ADA Violation Lawyers | ADA Attorneys
Americans With Disabilities Act (ADA) Violation Lawyers
The ADA prohibits private employers, state and local governments, employment agencies, and labor unions from discriminating against qualified individuals with disabilities in regards to job training, hiring, firing, advancement, application procedures, compensation, and other conditions and privileges of employment.
Under the ADA, a person is considered to have a disability if he or she (1) has a physical or mental impairment that substantially limits one or more major life activities, (2) has a record of such impairment, or (3) is regarded by the employer as having an impairment.
If you are categorized as a person with a disability and you are a qualified employee or applicant for a job, reasonable accommodation should be made under the ADA. Reasonable accommodation may include: making existing facilities readily accessible to persons with disabilities, preventing harassment, job restructuring, modifying work schedules, acquiring or modifying equipment or devices, adjusting or modifying examinations, training materials, or policies, and providing qualified readers or interpreters for disabled persons.
If there is no undue hardship on the operation of the employer’s business, he or she is required to accommodate the known disability of a qualified applicant or employee. Undue hardship is an action that requires an employee to undergo significant difficulty or expense regarding such factors as business size, financial resources, and the nature and structure of an operation.
Employers do not have to lower quality or production standards to make accommodations. They are also not obligated to provide personal use items, such as glasses or hearing aids.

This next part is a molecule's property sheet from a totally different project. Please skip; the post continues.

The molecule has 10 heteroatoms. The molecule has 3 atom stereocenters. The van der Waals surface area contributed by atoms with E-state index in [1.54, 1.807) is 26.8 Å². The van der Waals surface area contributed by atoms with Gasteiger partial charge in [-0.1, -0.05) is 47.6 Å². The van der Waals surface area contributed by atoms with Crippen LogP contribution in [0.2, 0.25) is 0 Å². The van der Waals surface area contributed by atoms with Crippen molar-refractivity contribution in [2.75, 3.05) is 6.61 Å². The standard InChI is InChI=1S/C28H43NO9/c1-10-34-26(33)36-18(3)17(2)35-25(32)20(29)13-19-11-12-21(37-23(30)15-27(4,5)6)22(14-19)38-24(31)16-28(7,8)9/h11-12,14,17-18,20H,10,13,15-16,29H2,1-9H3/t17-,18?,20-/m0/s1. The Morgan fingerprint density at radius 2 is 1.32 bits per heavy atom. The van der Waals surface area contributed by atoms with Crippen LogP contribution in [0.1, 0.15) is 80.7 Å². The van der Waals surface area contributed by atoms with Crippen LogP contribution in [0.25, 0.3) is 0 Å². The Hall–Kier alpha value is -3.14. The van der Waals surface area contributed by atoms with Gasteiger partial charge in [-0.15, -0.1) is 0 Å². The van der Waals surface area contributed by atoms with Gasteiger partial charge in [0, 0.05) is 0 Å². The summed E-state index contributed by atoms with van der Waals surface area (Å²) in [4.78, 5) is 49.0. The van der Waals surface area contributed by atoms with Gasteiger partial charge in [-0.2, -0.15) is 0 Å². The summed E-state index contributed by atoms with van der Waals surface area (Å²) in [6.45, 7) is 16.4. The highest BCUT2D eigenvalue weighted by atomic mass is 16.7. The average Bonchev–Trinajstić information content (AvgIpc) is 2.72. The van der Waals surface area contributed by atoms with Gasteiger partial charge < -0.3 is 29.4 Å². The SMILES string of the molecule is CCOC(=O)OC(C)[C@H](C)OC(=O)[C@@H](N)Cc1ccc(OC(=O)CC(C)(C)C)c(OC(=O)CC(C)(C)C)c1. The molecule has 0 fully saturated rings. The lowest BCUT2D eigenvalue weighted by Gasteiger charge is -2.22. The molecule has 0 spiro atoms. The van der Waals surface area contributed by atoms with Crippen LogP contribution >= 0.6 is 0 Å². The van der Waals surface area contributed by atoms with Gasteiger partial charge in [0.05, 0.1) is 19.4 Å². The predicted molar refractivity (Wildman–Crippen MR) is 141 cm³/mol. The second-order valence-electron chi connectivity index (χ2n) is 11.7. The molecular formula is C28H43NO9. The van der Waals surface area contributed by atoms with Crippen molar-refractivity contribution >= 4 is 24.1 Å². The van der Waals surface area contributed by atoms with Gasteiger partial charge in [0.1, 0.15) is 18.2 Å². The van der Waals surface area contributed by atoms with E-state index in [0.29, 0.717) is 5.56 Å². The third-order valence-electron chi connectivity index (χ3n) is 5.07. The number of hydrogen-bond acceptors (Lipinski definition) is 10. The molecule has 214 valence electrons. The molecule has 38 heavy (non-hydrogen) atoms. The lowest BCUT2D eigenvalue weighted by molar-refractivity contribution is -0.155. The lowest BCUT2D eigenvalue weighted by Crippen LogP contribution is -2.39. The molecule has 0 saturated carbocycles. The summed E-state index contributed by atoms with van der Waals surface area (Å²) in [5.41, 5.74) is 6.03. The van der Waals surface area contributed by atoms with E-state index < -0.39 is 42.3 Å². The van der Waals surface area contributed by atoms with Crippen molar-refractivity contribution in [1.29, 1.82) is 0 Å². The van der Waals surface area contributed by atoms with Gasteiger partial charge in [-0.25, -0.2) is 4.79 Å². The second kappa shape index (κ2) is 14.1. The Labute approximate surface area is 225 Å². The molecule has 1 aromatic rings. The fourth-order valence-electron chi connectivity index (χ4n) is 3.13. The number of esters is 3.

Job applicants cannot be questioned about the existence, nature or severity of their disability, although employers may ask applicants about their ability to perform specific job functions. Job offers may depend on the results of a medical examination, but only if the examination is required for all entering employees who have the same or similar positions. Employee medical exams must be job-related and necessary for the operation of the employer’s business.
Illegal drug use by employees or applicants is not covered by the ADA; the restrictions on medical examinations do not include the testing for illegal drug use. Illegal drug users and alcoholics may be held to the same performance standards as other employees.
ADA Enforcement By The Equal Employment Opportunity Commission (EEOC)
The U.S. Equal Employment Opportunity Commission (EEOC) enforces the employment provisions of the ADA, which includes employers with 15 or more employees. ADA employment complaints may be filed with the EEOC to conduct an investigation and determine whether there is reasonable cause to believe that discrimination has occurred. If the EEOC does not immediately dismiss a charge as frivolous, there is some basis for proceeding with an investigation.
Contact our ADA Violation Lawyers
If you feel that you have been discriminated against in a manner that violates the ADA, you may want to read more about the EEOC investigation process and consult with an ADA lawyer at Zipin, Amster & Greenberg to determine your legal rights.